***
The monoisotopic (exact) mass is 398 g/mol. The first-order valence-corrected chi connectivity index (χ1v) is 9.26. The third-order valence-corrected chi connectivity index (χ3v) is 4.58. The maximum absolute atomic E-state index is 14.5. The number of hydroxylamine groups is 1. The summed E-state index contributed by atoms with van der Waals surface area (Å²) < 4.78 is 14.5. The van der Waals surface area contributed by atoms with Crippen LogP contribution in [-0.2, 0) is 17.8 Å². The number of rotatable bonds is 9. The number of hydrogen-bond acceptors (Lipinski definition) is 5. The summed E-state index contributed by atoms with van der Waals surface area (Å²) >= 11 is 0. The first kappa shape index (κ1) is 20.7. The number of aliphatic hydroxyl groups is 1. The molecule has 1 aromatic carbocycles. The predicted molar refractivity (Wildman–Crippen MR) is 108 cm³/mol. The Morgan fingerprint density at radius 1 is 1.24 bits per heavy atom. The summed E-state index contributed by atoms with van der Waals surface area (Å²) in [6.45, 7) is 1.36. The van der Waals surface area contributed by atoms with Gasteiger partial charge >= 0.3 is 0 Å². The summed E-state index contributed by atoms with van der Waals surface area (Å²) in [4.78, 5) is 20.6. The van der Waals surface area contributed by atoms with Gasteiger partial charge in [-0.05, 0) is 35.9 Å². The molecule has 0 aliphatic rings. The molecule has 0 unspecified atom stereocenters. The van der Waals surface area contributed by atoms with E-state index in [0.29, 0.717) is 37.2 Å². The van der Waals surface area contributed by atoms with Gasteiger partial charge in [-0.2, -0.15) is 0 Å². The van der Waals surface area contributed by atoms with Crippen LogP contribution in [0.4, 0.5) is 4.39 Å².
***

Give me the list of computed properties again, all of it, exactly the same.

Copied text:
The monoisotopic (exact) mass is 398 g/mol. The first-order valence-corrected chi connectivity index (χ1v) is 9.26. The third-order valence-corrected chi connectivity index (χ3v) is 4.58. The maximum absolute atomic E-state index is 14.5. The number of hydroxylamine groups is 1. The summed E-state index contributed by atoms with van der Waals surface area (Å²) < 4.78 is 14.5. The van der Waals surface area contributed by atoms with Crippen LogP contribution in [-0.2, 0) is 17.8 Å². The number of rotatable bonds is 9. The number of hydrogen-bond acceptors (Lipinski definition) is 5. The summed E-state index contributed by atoms with van der Waals surface area (Å²) >= 11 is 0. The first kappa shape index (κ1) is 20.7. The number of aliphatic hydroxyl groups is 1. The molecule has 1 aromatic carbocycles. The predicted molar refractivity (Wildman–Crippen MR) is 108 cm³/mol. The Morgan fingerprint density at radius 1 is 1.24 bits per heavy atom. The summed E-state index contributed by atoms with van der Waals surface area (Å²) in [6.45, 7) is 1.36. The van der Waals surface area contributed by atoms with Gasteiger partial charge >= 0.3 is 0 Å². The summed E-state index contributed by atoms with van der Waals surface area (Å²) in [4.78, 5) is 20.6. The van der Waals surface area contributed by atoms with Gasteiger partial charge in [-0.05, 0) is 35.9 Å². The molecule has 0 aliphatic rings. The molecule has 0 unspecified atom stereocenters. The van der Waals surface area contributed by atoms with E-state index in [0.29, 0.717) is 37.2 Å². The van der Waals surface area contributed by atoms with Gasteiger partial charge in [-0.2, -0.15) is 0 Å². The van der Waals surface area contributed by atoms with Crippen LogP contribution in [0.4, 0.5) is 4.39 Å².